Philippine bishops oppose China-funded dam project

US$226-million project will destroy biodiversity sustaining tribal group, they say
Philippine bishops oppose China-funded dam project

A person cools off with water from a reservoir at the Wawa Dam in Montalban in Rizal province, east of Manila. Catholic bishops in the Philippines have backed calls for a Chinese-funded dam project in Quezon province to be halted. (Photo: Noel Celis/AFP)  

The Catholic Bishops' Conference of the Philippines has backed calls to stop the building of a dam that will be funded by loans from China.

In a Feb. 26 statement, the country's Catholic bishops said the project is destructive to nature and would cost the government a lot of money.

Conference president Bishop Romulo Valles of Davao said the Church is not against development as long as it does not sacrifice the "common good" in the name of progress.

The bishop, who signed the statement on behalf of the conference, said the government project "in the guise of providing water to Metro Manila is to our mind against inclusive development."

He said the bishops oppose the project because it will destroy the biodiversity of the Sierra Madre Mountains, home to the Dumagat-Remontados tribe.

"We, therefore, call on the government agencies concerned and other proponents of the Kaliwa Dam project to stop its implementation," read the bishops' statement.

It called for a “proper review" of the project to correct its flaws.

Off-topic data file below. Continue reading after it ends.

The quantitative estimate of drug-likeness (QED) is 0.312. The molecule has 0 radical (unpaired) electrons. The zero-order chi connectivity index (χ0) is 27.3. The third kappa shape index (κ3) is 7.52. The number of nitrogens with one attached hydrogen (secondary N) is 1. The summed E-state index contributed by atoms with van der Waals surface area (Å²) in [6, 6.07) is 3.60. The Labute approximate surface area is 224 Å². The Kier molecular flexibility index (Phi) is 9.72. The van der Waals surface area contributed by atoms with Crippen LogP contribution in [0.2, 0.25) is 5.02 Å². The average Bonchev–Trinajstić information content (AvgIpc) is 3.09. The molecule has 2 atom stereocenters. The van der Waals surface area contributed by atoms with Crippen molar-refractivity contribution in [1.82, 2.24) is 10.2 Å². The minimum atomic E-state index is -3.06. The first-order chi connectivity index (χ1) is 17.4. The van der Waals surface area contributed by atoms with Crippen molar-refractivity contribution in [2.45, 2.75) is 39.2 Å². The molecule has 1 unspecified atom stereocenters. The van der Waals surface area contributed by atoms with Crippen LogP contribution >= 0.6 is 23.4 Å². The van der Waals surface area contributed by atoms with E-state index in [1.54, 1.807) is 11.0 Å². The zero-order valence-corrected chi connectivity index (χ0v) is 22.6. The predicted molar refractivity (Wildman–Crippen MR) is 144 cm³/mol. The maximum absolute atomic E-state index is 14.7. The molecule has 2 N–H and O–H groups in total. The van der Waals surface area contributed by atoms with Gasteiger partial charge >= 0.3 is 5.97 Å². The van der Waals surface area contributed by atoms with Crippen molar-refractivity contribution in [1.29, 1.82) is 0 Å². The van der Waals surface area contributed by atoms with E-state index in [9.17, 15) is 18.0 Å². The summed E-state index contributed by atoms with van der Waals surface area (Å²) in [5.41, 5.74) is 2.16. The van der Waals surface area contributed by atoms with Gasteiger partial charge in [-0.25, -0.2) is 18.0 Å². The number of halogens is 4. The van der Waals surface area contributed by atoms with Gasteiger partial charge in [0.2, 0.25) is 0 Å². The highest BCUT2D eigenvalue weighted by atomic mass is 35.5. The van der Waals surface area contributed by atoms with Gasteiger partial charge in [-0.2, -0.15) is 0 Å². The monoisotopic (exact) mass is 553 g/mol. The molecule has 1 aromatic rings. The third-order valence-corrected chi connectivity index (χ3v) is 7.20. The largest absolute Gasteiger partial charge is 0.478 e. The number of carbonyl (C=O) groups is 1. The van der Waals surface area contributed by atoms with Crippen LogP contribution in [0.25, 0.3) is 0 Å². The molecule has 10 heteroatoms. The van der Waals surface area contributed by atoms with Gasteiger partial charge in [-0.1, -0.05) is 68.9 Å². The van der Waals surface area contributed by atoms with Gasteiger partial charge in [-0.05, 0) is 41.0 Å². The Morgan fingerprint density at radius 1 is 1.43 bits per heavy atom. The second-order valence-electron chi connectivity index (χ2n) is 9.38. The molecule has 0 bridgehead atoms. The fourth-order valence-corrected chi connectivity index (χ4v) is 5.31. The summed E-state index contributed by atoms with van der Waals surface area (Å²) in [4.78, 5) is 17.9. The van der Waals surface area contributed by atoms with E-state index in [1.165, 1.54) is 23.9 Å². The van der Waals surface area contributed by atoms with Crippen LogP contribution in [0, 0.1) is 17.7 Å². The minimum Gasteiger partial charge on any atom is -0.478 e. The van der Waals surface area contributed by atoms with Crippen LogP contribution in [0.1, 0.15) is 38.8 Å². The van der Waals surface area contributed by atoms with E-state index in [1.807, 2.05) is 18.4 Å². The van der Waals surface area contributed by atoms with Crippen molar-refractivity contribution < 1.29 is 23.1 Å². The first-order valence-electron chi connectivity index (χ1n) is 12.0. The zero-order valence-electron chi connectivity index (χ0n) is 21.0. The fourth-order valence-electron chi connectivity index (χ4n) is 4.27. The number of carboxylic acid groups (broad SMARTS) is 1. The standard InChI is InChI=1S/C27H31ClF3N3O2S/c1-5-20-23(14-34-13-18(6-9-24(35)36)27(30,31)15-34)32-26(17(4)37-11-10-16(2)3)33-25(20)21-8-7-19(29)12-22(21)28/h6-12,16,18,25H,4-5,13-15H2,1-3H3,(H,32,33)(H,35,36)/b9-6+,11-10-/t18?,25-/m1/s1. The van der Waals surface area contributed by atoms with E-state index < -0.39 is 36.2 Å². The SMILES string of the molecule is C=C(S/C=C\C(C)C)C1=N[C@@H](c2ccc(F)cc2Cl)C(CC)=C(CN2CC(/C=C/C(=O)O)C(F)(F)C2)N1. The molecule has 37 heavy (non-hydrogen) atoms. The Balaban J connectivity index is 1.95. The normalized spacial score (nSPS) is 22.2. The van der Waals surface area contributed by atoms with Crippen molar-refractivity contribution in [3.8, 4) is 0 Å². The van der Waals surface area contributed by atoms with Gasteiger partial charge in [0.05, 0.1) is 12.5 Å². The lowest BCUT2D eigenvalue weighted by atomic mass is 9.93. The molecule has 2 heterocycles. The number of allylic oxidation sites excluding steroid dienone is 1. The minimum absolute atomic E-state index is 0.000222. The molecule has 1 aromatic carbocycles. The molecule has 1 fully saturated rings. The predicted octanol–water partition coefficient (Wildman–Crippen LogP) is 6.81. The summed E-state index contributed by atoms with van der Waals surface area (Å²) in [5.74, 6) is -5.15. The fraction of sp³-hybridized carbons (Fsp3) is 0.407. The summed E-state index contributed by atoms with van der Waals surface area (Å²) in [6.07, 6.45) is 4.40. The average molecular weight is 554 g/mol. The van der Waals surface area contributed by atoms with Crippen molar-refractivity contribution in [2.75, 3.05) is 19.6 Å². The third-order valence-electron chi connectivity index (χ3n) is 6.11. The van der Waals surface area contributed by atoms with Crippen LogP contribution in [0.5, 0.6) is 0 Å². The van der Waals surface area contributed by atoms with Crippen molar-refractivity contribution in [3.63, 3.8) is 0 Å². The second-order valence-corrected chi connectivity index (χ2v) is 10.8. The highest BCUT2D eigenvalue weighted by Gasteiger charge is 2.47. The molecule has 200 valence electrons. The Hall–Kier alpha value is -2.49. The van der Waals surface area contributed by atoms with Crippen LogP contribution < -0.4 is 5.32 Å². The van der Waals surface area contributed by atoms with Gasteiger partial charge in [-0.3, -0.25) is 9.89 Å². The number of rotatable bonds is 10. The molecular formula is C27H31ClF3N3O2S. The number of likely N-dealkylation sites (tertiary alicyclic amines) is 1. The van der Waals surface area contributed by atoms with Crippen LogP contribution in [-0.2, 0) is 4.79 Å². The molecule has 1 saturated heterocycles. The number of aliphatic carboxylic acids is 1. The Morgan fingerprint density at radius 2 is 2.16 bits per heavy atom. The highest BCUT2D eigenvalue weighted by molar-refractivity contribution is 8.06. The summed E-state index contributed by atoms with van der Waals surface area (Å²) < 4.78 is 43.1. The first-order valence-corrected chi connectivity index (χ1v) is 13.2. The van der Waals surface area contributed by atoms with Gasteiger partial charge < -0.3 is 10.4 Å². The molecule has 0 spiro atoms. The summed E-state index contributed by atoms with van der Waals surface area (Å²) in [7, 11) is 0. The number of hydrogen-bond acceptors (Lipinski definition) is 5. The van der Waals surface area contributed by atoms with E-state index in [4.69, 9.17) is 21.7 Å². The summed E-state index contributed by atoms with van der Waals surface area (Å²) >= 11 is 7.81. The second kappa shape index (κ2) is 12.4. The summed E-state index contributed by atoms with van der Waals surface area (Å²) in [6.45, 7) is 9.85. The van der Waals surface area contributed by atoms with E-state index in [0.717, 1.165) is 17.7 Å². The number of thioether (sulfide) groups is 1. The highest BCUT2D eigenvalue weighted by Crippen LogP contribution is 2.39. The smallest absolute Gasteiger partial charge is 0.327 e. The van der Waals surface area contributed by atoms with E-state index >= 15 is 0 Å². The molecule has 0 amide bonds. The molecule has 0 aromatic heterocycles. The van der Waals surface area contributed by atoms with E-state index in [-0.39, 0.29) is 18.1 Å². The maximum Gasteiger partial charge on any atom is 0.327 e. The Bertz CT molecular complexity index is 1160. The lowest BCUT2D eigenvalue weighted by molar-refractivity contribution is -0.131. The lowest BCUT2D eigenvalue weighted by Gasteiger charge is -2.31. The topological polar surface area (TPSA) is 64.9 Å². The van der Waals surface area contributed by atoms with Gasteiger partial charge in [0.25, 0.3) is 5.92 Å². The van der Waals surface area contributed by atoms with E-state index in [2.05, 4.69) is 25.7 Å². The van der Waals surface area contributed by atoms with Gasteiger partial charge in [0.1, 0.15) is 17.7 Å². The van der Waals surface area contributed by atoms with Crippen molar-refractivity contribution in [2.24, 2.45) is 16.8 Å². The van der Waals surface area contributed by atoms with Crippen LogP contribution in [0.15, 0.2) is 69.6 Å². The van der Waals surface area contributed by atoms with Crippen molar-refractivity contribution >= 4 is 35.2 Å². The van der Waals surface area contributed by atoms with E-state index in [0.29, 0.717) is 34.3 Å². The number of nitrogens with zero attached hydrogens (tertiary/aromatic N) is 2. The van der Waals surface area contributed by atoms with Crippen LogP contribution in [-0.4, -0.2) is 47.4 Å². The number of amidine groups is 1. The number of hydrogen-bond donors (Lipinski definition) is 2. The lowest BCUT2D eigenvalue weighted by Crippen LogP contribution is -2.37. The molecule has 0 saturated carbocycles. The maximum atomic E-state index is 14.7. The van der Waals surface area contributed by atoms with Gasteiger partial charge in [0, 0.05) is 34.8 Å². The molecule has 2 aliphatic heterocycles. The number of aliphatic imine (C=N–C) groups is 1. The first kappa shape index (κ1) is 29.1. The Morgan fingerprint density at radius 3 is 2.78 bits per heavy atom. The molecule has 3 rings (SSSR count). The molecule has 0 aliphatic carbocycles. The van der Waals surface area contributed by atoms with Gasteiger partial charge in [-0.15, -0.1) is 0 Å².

"For the sake of the common good, we strongly recommend that ecologically sustainable alternatives be carefully considered," added the bishops.

The US$226.4-million project that will be built in Quezon province, south of Manila, has been in the pipeline for three decades.

Expected to be completed by 2023 if started this year, the dam is supposed to complement an existing one that supplies 96 percent of Manila’s water needs.

The Metropolitan Waterworks and Sewerage System noted that Kaliwa Dam will add 34 million liters of water daily to areas in the capital and surrounding provinces.

The project, however, faces vigorous opposition from church and environmental groups.

In 2018, at least 51 Catholic bishops and four priests signified their support for a pastoral letter signed by the bishop of Infanta titled “No to Kaliwa Dam, Yes to Alternative Sources of Water."

Aside from fears that the dam would inundate about 300 hectares of forest land in the watershed, critics warned that the project funded by loans from China could be a “debt trap."

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